DNF, to the uninitiated, means Did Not Finish. There’s always a few DNFs (or DNSs: Did Not Starts) at the end of triathlon results lists. I’m one of them now, because I failed to complete the defence of my Scottish Middle Distance Tri Champion title at Aberfeldy yesterday. This has left me frustrated and sad, but has probably given me more valuable racing experience than many of my completed triathlons.
So, two days before the triathlon I got attacked by a sickness bug not dissimilar to the feisty fellow below. Though only wee he left me with nausea, aching skin, no appetite and a strange rattling brain feeling. Given my usual voracious appetite I know I’m properly sick when I don’t want to or can’t eat. Friday’s food intake was a bowl of porridge, and Saturday’s was 2 slices of bread and a few spoonfuls of plain pasta (plus energy and rehydration drinks). Further confirmation of my being less than 100% was my turning down macaroni cheese at the pre-race pasta party (yes, we triathletes know how to have a good time). MACARONI CHEESE!!!! I know.
The first decision I faced was whether to even bother travelling to Aberfeldy, given that bed was my preferred location. I decided to make the trip in case my condition improved. After all, it would be a shame to waste the training, prep, race entry and accommodation. Plus there was the little matter of defending my 2015 title. And the opportunity to race in the best weather conditions for the past 3 years (see 2014 and 2015). Once in Aberfeldy race fever hit and I perked up (relatively speaking). I decided to make the final decision first thing on race morning: so when I woke bright-eyed when my alarm went off at 4:30 am I decided it was definitely game on. Scottish Champion 2016 here I come!
Despite my enthusiasm my still unhappy gut was producing copious quantities of a noxious gas that could kill a downwind cyclist at 20 paces, thereby creating my own no-draft zone. During the swim, and due to the water sloshing round my wetsuit, I hadn’t been able to tell whether these were just farts or, shall we say, ‘non-farts’. So I had become more and more convinced that I’d soiled myself, and worried about how I was going to clean myself up in transition. Fortunately this was a false alarm!
Otherwise I felt OK on the swim, and I also felt OK on the first half of the 90 km bike leg, getting a few Strava PBs along the way. This is going better than it might have done, I thought. But about two hours into the race I had an attack of the dramatic racing metaphors: I ran out of gas, I was running on fumes, I hit a brick wall, I crashed, the wheels fell off. Getting out of the saddle to climb small inclines made me feel weak and faint, and I wondered how I’d get back up Schiehallion. I thought I’d be walking some steeper sections, although fortunately I managed to ride them all. It seems that I’d used up all the calories I’d consumed in the previous lean days, and the energy drinks and gels I was using weren’t topping me up sufficiently. My stomach had started to hurt too, so when I eventually got back to race HQ I finished my race there. Not pleasant, but I couldn’t have carried on.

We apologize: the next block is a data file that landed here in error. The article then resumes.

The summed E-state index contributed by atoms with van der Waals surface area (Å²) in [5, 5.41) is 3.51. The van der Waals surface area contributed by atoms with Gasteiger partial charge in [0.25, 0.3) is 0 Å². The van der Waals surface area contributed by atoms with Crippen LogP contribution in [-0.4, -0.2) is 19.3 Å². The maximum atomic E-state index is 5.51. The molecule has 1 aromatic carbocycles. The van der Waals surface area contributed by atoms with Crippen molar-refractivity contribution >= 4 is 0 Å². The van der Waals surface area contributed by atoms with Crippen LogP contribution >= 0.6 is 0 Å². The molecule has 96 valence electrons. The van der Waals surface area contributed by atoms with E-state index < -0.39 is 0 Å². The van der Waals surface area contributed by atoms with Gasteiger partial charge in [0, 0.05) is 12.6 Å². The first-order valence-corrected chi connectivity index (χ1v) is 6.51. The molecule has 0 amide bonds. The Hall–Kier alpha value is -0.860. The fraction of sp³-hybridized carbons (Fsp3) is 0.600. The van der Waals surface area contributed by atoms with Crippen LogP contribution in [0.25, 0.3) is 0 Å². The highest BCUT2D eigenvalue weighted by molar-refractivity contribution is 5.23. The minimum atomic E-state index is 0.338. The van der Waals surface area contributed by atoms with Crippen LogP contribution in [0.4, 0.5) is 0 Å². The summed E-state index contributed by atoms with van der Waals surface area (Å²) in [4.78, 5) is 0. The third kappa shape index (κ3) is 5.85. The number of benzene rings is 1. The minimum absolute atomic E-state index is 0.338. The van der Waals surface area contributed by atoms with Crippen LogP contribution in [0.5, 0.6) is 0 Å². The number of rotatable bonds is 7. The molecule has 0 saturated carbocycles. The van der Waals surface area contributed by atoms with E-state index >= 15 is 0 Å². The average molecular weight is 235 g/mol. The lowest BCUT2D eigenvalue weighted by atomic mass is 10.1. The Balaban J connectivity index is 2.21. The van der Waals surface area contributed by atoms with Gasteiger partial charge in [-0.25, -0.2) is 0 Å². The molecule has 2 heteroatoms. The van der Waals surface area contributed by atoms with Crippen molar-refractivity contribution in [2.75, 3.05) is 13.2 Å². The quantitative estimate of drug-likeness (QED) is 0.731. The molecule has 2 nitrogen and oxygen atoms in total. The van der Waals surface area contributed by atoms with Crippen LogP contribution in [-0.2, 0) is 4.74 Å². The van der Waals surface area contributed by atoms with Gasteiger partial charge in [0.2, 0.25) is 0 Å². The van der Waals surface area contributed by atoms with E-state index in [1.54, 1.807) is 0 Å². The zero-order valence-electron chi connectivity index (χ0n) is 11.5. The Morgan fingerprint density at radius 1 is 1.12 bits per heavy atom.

<violins> So, as I type from my sick bed </violins> what have I learned?
- Pre-race nutrition (i.e., getting some!) is key (and not just the morning of the race or the day before).
- Respect for people who DNF or DNS. They probably had a good reason for doing so, and it was probably the wisest (and toughest) decision to make. A clubmate congratulated me after for choosing to DNF, given my illness, although for me it wasn’t a difficult decision. But I can understand when pulling out of a race is not an easy choice.
- Of all the motivating thoughts to dwell on while racing, wondering if you’re marinating in your own diaorrhoea is not recommended.
- Listen to your body. The old adage is so true. This lesson trumps all other considerations, such as what you spent on this race, who has made the effort to support you, or whether you’re competing for a championship or trying to qualify for one. We need to look after our bodies to allow us to compete again and again. There will be other races.
- Equally: take responsibility for your own decisions. Only you know how you’re really feeling. This goes both ways – others might think you shouldn’t start a race but only you can weigh up the pros and cons for you. That said, not wrecking yourself for future races should take priority.
- Don’t underestimate your health. If you go into a race not feeling your usual 100% then you won’t do as well. On the flip side, marvel at how amazing your health is to allow you to race at or near your full potential most of the time.
- The patent-pending ‘macaroni cheese test’ for illness: could save the NHS millions.
- DNF could also stand for Deadly Noxious Farts in my case.